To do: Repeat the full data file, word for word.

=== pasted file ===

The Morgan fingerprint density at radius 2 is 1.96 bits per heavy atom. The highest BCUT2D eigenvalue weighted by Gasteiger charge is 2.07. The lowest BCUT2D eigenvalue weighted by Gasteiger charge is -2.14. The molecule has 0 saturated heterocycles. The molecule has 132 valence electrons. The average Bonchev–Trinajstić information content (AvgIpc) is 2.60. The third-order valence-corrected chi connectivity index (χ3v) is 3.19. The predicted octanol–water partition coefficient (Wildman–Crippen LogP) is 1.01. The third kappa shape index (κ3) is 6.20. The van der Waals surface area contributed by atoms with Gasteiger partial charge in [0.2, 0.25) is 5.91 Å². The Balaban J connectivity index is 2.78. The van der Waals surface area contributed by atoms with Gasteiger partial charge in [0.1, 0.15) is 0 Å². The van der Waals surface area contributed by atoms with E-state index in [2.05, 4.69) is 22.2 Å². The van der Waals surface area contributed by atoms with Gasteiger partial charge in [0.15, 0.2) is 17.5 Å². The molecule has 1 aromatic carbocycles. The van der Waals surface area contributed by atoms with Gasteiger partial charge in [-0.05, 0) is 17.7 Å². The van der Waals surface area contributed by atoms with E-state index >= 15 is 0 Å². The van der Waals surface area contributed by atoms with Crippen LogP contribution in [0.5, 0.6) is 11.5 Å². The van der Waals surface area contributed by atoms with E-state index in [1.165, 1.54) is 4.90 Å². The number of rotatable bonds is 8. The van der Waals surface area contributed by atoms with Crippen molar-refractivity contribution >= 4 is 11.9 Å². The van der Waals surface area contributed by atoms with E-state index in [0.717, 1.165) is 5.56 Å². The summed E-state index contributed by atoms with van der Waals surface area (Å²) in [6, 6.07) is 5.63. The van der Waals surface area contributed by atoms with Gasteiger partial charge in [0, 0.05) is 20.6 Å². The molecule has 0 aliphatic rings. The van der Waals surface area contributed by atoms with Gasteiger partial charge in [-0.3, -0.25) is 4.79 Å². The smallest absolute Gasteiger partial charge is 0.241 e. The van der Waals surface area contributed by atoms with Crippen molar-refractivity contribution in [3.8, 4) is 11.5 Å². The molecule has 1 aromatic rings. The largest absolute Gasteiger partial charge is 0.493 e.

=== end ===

The Morgan fingerprint density at radius 2 is 1.96 bits per heavy atom. The highest BCUT2D eigenvalue weighted by Gasteiger charge is 2.07. The lowest BCUT2D eigenvalue weighted by Gasteiger charge is -2.14. The molecule has 0 saturated heterocycles. The molecule has 132 valence electrons. The average Bonchev–Trinajstić information content (AvgIpc) is 2.60. The third-order valence-corrected chi connectivity index (χ3v) is 3.19. The predicted octanol–water partition coefficient (Wildman–Crippen LogP) is 1.01. The third kappa shape index (κ3) is 6.20. The van der Waals surface area contributed by atoms with Gasteiger partial charge in [0.2, 0.25) is 5.91 Å². The Balaban J connectivity index is 2.78. The van der Waals surface area contributed by atoms with Gasteiger partial charge in [0.1, 0.15) is 0 Å². The van der Waals surface area contributed by atoms with E-state index in [2.05, 4.69) is 22.2 Å². The van der Waals surface area contributed by atoms with Gasteiger partial charge in [0.15, 0.2) is 17.5 Å². The molecule has 1 aromatic carbocycles. The van der Waals surface area contributed by atoms with Gasteiger partial charge in [-0.05, 0) is 17.7 Å². The van der Waals surface area contributed by atoms with E-state index >= 15 is 0 Å². The van der Waals surface area contributed by atoms with Crippen LogP contribution in [0.5, 0.6) is 11.5 Å². The van der Waals surface area contributed by atoms with E-state index in [1.165, 1.54) is 4.90 Å². The number of rotatable bonds is 8. The van der Waals surface area contributed by atoms with Crippen molar-refractivity contribution >= 4 is 11.9 Å². The van der Waals surface area contributed by atoms with E-state index in [0.717, 1.165) is 5.56 Å². The summed E-state index contributed by atoms with van der Waals surface area (Å²) in [6, 6.07) is 5.63. The van der Waals surface area contributed by atoms with Gasteiger partial charge in [0, 0.05) is 20.6 Å². The molecule has 0 aliphatic rings. The van der Waals surface area contributed by atoms with Gasteiger partial charge in [-0.3, -0.25) is 4.79 Å². The smallest absolute Gasteiger partial charge is 0.241 e. The van der Waals surface area contributed by atoms with Crippen molar-refractivity contribution in [3.8, 4) is 11.5 Å². The molecule has 1 aromatic rings. The largest absolute Gasteiger partial charge is 0.493 e.